When you finally sit down with an attorney and create an estate plan, you feel relieved you have completed this very important task. You now know that if you pass away unexpectedly, you have determined who will receive your assets. You have made plan for the unexpected with a living will and appointed financial and health care power of attorneys. But once you create an estate plan, is there a time when you should revisit it?
Here are seven circumstances when you should revisit your estate plan:
- You divorce or remarry. You may want to ensure your ex-spouse doesn’t receive any of your assets or ensure your children from a first marriage receive specific assets if you remarry.
- You move to another state. Each state has its own probate and estate tax laws, so you may want to change your estate plan to fit the rules in your new state better.
- You become a parent or grandparent. If you become a parent, you want to name a guardian for your child in your estate plan. If you become a grandparent, you may want to designate specific assets for your grandchildren to receive.
- Your spouse dies. When your spouse passes away, you want to update your estate plan. Maybe your spouse was your designated health care power of attorney or financial power of attorney. You’ll have to appoint someone else to those roles.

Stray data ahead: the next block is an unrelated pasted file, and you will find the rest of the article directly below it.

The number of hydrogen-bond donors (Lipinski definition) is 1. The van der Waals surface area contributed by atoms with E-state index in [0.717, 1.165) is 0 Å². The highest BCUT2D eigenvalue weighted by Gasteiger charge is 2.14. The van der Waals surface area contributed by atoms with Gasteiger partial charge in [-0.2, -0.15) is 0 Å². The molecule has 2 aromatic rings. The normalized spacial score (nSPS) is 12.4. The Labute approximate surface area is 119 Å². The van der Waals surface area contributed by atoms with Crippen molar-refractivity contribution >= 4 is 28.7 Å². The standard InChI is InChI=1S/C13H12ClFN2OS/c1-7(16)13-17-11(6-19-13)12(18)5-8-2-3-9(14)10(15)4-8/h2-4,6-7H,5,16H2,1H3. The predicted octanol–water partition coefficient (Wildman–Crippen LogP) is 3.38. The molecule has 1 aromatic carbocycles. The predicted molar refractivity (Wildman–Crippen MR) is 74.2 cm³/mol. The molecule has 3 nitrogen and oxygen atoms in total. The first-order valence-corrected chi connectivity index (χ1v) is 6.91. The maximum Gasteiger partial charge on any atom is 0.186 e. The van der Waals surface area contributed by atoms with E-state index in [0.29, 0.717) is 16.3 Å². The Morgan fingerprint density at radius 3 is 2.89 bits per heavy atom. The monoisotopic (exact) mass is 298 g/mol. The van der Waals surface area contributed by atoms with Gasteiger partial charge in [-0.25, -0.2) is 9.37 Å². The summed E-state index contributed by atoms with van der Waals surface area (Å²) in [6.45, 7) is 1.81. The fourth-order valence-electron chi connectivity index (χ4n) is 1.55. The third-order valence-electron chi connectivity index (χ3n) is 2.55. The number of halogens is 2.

- You have a child who struggles with substance abuse. You may want to create a trust for a child who struggles with substance abuse. You could name a third party to oversee the trust, to distribute funds to your child only to cover specific expenses so you avoid allowing your child to use their inheritance to fuel their addiction.
- You change your mind about your end-of-life care wishes. As you age, you may decide you don’t want doctors to perform life-saving measures if your heart fails or you stop breathing. You then may want to update your health care directive.
- You want to name a new executor for your estate. Maybe your children are now adults and you want one of them to now serve as your estate executor. Or you had an executor named, but that person now has died. You want to update that in your will.
Once you retire, you may want to consider updating your estate plan every five years. As you get older, your life circumstances often change and you may want to change your estate plan with your attorney’s help accordingly.